WEDNESDAY March 9, 2022
By Patty Magubira
The Tranquility News Reporter, Tanzania
Tourism stakeholders in Tanzania have resolved to employ social media platforms to protest against the ‘concept’ of installing cable cars on Mount Kilimanjaro.
They unanimously agreed in their meeting held in Moshi Municipality, Kilimanjaro Region, on Tuesday March 8, 2022, that each of them would post a message against the concept coupled with a tag reading: Kilimanjaro: Do not cable it, climb it.
The movement is apparently intensifying despite Prime Minister Majalaiwa Kassim Majaliwa fortnight ago allaying the tourism players’ fear of the government hastily approving the project he admits abounds with environmental, employment and economic concerns.
The conservation agency, Tanzania National Parks (TANAPA), on Tuesday March 8, 2022, also issued a statement saying the concept was still at its initial stages and that no stakeholder would be left behind when time for public hearing approaches.
Tourism players from five organisations, who gathered on the foots of the mountain, argue that the concept has, to their astonishment, been resurfacing since 2015 and that they had all along opposed it, wondering the motive of the persons behind it.
About 560 members of the Tanzania Association of Tour Operators (TATO), Tanzania Tour Guides Association (TTGA), Tanzania Porters Organisation ((TPO) and the Mount Kilimanjaro Porters Society (MKPS) voted against the concept during the meeting with none of them voting in its favour.
Dr Damas Ndumbaro, the Tanzania Minister for Natural Resources and Tourism, on February 18, 2022, directed the industry to convene a meeting for stakeholders to either vote for or against the concept, vowing that the majority vote would call the shot.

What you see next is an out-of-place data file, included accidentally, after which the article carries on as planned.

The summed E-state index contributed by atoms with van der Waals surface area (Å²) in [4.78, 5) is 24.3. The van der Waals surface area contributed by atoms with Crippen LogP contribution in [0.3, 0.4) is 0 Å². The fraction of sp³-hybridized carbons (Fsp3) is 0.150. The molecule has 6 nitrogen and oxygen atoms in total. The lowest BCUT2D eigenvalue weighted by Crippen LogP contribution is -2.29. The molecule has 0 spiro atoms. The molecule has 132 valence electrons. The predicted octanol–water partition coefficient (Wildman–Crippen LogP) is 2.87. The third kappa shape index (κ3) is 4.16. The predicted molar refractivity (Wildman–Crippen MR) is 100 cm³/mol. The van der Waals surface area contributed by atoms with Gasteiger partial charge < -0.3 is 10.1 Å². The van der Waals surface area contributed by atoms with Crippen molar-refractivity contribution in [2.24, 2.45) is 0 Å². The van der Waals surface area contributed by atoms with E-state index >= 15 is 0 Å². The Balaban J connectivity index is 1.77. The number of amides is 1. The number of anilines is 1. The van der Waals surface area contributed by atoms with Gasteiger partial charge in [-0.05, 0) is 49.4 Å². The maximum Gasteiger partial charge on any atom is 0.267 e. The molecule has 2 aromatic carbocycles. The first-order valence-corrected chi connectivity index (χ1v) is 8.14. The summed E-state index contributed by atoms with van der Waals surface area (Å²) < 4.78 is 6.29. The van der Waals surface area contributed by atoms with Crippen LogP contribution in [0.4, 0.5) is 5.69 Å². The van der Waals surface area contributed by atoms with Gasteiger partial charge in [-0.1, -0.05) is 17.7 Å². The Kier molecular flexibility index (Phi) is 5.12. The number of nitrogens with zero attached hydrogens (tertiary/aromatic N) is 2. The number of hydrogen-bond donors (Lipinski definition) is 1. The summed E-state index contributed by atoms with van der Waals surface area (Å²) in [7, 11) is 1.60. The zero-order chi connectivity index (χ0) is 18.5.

The TATO Chairman, Mr Wilbard Chambulo, says the cable car concept will have distressing effects to the mountain, which is already overwhelmed by the impact of climate change threatening to wipe out the ice cap on the peak, let alone cutting down jobs and fueling poverty.
Alex Lema, the most senior participant in the meeting aged 74, says the ice cap is playing a critical role on top of the mountain.
“Adding or removing anything on the mountain will expedite the melting process, leading huge rocks covered by the snow to slide down and bury the national park, the municipality and everything found on the slopes of the mountain,” he warns.
TATO Board Member Tim Mdinka says Kilimanjaro Mountain is among special places in the world that ought to be revered and protected from riskier decisions including of putting up cable cars.
“It is here where the Tanganyika flag was hoist during independence, Uhuru Torch was lit and the Father of the Nation, Mwalimu Julius Nyerere, said:
“We have lighted the Uhuru Torch and placed it at the peak of Mount Kilimanjaro, to shine within and outside our boundaries, to bring hope where there is despair, love where there is hatred and respect where there is contempt.”
Mdinka says Mount Kilimanjaro being a national symbol that forms the base of the Court of Arms, decisions on it should not be left to every Dick, Tom and Harry.
In a statement signed by its spokesperson Paschal Shelutete, the Senior Assistant Conservation Commissioner, TANAPA admits a feasibility study on the cable cars product on Mount Kilimanjaro is in progress.
However, besides the National Commission on UNESCO, the National Environmental Management Council and TANAPA itself, neither a company is involved nor contract had been entered to at this stage, the statement saysΩ